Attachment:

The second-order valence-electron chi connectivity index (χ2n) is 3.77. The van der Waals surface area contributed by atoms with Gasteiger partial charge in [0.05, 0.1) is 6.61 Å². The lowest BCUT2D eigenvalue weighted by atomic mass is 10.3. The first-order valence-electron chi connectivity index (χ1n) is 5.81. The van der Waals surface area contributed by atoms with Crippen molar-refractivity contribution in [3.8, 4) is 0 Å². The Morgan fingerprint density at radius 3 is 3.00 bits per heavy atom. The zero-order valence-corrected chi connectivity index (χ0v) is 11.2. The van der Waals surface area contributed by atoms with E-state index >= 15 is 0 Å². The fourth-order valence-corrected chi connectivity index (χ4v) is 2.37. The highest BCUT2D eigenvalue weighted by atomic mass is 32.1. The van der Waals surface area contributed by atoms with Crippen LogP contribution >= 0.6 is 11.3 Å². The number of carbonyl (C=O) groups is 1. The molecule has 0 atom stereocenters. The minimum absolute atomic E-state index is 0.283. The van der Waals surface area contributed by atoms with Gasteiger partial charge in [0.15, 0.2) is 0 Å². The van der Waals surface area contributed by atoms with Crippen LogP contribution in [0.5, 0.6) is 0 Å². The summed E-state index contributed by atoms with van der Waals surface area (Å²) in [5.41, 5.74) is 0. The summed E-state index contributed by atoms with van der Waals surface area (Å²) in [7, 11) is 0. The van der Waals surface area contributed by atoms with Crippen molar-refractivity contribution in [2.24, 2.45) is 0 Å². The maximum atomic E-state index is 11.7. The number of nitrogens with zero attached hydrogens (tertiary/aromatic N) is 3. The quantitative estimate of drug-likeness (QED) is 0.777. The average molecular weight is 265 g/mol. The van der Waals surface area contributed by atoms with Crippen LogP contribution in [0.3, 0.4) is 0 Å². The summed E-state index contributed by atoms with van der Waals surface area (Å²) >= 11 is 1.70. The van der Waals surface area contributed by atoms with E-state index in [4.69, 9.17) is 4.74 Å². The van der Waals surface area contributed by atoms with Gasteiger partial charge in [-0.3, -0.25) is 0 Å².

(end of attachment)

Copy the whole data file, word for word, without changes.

The second-order valence-electron chi connectivity index (χ2n) is 3.77. The van der Waals surface area contributed by atoms with Gasteiger partial charge in [0.05, 0.1) is 6.61 Å². The lowest BCUT2D eigenvalue weighted by atomic mass is 10.3. The first-order valence-electron chi connectivity index (χ1n) is 5.81. The van der Waals surface area contributed by atoms with Crippen molar-refractivity contribution in [3.8, 4) is 0 Å². The Morgan fingerprint density at radius 3 is 3.00 bits per heavy atom. The zero-order valence-corrected chi connectivity index (χ0v) is 11.2. The van der Waals surface area contributed by atoms with E-state index >= 15 is 0 Å². The fourth-order valence-corrected chi connectivity index (χ4v) is 2.37. The highest BCUT2D eigenvalue weighted by atomic mass is 32.1. The van der Waals surface area contributed by atoms with Crippen LogP contribution >= 0.6 is 11.3 Å². The number of carbonyl (C=O) groups is 1. The molecule has 0 atom stereocenters. The minimum absolute atomic E-state index is 0.283. The van der Waals surface area contributed by atoms with Gasteiger partial charge in [0.15, 0.2) is 0 Å². The van der Waals surface area contributed by atoms with Crippen LogP contribution in [0.5, 0.6) is 0 Å². The summed E-state index contributed by atoms with van der Waals surface area (Å²) in [5.41, 5.74) is 0. The summed E-state index contributed by atoms with van der Waals surface area (Å²) in [7, 11) is 0. The van der Waals surface area contributed by atoms with Crippen molar-refractivity contribution in [2.24, 2.45) is 0 Å². The maximum atomic E-state index is 11.7. The number of nitrogens with zero attached hydrogens (tertiary/aromatic N) is 3. The quantitative estimate of drug-likeness (QED) is 0.777. The average molecular weight is 265 g/mol. The van der Waals surface area contributed by atoms with Crippen LogP contribution in [0.3, 0.4) is 0 Å². The summed E-state index contributed by atoms with van der Waals surface area (Å²) >= 11 is 1.70. The van der Waals surface area contributed by atoms with E-state index in [4.69, 9.17) is 4.74 Å². The van der Waals surface area contributed by atoms with Gasteiger partial charge in [-0.3, -0.25) is 0 Å².